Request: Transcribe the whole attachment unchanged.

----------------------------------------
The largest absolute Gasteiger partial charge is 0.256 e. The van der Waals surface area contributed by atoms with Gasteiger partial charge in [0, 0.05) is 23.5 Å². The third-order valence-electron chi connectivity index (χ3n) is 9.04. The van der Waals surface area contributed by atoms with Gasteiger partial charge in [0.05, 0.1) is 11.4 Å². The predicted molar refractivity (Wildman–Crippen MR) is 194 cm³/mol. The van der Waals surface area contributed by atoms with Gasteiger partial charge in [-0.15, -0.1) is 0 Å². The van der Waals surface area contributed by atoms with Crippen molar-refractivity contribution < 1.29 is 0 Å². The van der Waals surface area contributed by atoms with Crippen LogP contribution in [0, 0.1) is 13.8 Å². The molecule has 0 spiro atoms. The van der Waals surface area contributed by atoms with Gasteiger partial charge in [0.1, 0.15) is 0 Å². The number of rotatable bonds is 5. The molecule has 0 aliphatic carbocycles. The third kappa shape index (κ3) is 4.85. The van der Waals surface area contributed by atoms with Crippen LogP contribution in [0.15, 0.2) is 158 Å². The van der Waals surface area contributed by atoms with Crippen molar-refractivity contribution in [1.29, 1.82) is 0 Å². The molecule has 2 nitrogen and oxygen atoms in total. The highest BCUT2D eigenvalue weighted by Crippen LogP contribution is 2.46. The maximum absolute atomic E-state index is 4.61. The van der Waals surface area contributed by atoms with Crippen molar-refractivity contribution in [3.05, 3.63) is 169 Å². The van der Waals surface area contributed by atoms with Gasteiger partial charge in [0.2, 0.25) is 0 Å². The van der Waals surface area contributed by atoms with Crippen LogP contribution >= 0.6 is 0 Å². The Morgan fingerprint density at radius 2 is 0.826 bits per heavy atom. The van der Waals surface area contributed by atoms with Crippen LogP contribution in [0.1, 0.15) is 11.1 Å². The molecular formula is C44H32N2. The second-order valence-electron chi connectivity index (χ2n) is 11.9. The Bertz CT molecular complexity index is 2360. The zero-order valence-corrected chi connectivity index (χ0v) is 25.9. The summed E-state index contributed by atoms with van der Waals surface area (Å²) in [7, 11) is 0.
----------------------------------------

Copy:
The largest absolute Gasteiger partial charge is 0.256 e. The van der Waals surface area contributed by atoms with Gasteiger partial charge in [0, 0.05) is 23.5 Å². The third-order valence-electron chi connectivity index (χ3n) is 9.04. The van der Waals surface area contributed by atoms with Gasteiger partial charge in [0.05, 0.1) is 11.4 Å². The predicted molar refractivity (Wildman–Crippen MR) is 194 cm³/mol. The van der Waals surface area contributed by atoms with Gasteiger partial charge in [-0.15, -0.1) is 0 Å². The van der Waals surface area contributed by atoms with Crippen molar-refractivity contribution < 1.29 is 0 Å². The van der Waals surface area contributed by atoms with Crippen LogP contribution in [0, 0.1) is 13.8 Å². The molecule has 0 spiro atoms. The van der Waals surface area contributed by atoms with Gasteiger partial charge in [0.1, 0.15) is 0 Å². The number of rotatable bonds is 5. The molecule has 0 aliphatic carbocycles. The third kappa shape index (κ3) is 4.85. The van der Waals surface area contributed by atoms with Crippen LogP contribution in [0.15, 0.2) is 158 Å². The van der Waals surface area contributed by atoms with Crippen molar-refractivity contribution in [1.29, 1.82) is 0 Å². The molecule has 2 nitrogen and oxygen atoms in total. The highest BCUT2D eigenvalue weighted by Crippen LogP contribution is 2.46. The maximum absolute atomic E-state index is 4.61. The van der Waals surface area contributed by atoms with Crippen molar-refractivity contribution in [3.05, 3.63) is 169 Å². The van der Waals surface area contributed by atoms with Gasteiger partial charge in [0.2, 0.25) is 0 Å². The van der Waals surface area contributed by atoms with Crippen LogP contribution >= 0.6 is 0 Å². The Morgan fingerprint density at radius 2 is 0.826 bits per heavy atom. The van der Waals surface area contributed by atoms with Crippen LogP contribution in [0.1, 0.15) is 11.1 Å². The molecular formula is C44H32N2. The second-order valence-electron chi connectivity index (χ2n) is 11.9. The Bertz CT molecular complexity index is 2360. The zero-order valence-corrected chi connectivity index (χ0v) is 25.9. The summed E-state index contributed by atoms with van der Waals surface area (Å²) in [7, 11) is 0.